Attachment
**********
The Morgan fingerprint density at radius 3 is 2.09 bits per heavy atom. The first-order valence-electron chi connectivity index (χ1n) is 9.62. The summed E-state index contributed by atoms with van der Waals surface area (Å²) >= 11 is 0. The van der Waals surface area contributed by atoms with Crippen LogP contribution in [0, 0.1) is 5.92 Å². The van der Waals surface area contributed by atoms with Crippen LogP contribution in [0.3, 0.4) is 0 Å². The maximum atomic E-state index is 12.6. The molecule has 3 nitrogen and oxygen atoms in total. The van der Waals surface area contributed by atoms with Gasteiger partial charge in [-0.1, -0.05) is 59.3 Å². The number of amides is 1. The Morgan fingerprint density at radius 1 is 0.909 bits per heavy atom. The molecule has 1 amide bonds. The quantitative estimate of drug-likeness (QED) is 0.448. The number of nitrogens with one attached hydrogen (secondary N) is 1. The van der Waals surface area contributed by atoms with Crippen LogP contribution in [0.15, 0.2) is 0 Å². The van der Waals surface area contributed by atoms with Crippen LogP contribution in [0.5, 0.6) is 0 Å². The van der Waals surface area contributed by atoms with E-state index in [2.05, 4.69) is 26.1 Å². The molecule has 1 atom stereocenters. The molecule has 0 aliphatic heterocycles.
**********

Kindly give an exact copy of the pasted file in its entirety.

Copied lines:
The Morgan fingerprint density at radius 3 is 2.09 bits per heavy atom. The first-order valence-electron chi connectivity index (χ1n) is 9.62. The summed E-state index contributed by atoms with van der Waals surface area (Å²) >= 11 is 0. The van der Waals surface area contributed by atoms with Crippen LogP contribution in [0, 0.1) is 5.92 Å². The van der Waals surface area contributed by atoms with Crippen LogP contribution in [0.3, 0.4) is 0 Å². The maximum atomic E-state index is 12.6. The molecule has 3 nitrogen and oxygen atoms in total. The van der Waals surface area contributed by atoms with Gasteiger partial charge in [-0.1, -0.05) is 59.3 Å². The number of amides is 1. The Morgan fingerprint density at radius 1 is 0.909 bits per heavy atom. The molecule has 1 amide bonds. The quantitative estimate of drug-likeness (QED) is 0.448. The number of nitrogens with one attached hydrogen (secondary N) is 1. The van der Waals surface area contributed by atoms with Crippen LogP contribution in [0.15, 0.2) is 0 Å². The van der Waals surface area contributed by atoms with Crippen LogP contribution in [0.5, 0.6) is 0 Å². The van der Waals surface area contributed by atoms with E-state index in [2.05, 4.69) is 26.1 Å². The molecule has 1 atom stereocenters. The molecule has 0 aliphatic heterocycles.